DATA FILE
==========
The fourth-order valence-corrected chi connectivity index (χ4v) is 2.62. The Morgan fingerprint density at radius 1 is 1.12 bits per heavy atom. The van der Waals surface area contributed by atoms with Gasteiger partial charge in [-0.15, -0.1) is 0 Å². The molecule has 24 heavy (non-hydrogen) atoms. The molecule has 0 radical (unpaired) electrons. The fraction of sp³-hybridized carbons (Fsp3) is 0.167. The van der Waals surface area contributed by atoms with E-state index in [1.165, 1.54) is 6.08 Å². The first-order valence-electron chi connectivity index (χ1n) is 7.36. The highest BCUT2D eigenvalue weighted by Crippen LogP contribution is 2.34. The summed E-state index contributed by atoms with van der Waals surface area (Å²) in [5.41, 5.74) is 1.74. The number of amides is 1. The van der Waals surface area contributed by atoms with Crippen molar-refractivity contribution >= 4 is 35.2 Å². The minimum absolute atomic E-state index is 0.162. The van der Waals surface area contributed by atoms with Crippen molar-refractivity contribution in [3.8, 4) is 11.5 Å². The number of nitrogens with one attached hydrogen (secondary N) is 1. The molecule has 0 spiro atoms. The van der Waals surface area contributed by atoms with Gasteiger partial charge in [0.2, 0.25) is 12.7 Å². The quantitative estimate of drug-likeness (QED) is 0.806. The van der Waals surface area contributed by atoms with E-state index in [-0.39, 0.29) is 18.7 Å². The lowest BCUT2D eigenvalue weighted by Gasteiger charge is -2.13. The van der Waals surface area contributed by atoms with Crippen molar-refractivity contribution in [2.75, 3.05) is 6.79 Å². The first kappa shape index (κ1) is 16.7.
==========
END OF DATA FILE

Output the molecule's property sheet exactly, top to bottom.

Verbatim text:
The fourth-order valence-corrected chi connectivity index (χ4v) is 2.62. The Morgan fingerprint density at radius 1 is 1.12 bits per heavy atom. The van der Waals surface area contributed by atoms with Gasteiger partial charge in [-0.15, -0.1) is 0 Å². The molecule has 24 heavy (non-hydrogen) atoms. The molecule has 0 radical (unpaired) electrons. The fraction of sp³-hybridized carbons (Fsp3) is 0.167. The van der Waals surface area contributed by atoms with E-state index in [1.165, 1.54) is 6.08 Å². The first-order valence-electron chi connectivity index (χ1n) is 7.36. The highest BCUT2D eigenvalue weighted by Crippen LogP contribution is 2.34. The summed E-state index contributed by atoms with van der Waals surface area (Å²) in [5.41, 5.74) is 1.74. The number of amides is 1. The van der Waals surface area contributed by atoms with Crippen molar-refractivity contribution >= 4 is 35.2 Å². The minimum absolute atomic E-state index is 0.162. The van der Waals surface area contributed by atoms with Crippen molar-refractivity contribution in [3.8, 4) is 11.5 Å². The number of nitrogens with one attached hydrogen (secondary N) is 1. The molecule has 0 spiro atoms. The van der Waals surface area contributed by atoms with Gasteiger partial charge in [0.2, 0.25) is 12.7 Å². The quantitative estimate of drug-likeness (QED) is 0.806. The van der Waals surface area contributed by atoms with E-state index in [-0.39, 0.29) is 18.7 Å². The lowest BCUT2D eigenvalue weighted by Gasteiger charge is -2.13. The van der Waals surface area contributed by atoms with Crippen molar-refractivity contribution in [2.75, 3.05) is 6.79 Å². The first kappa shape index (κ1) is 16.7.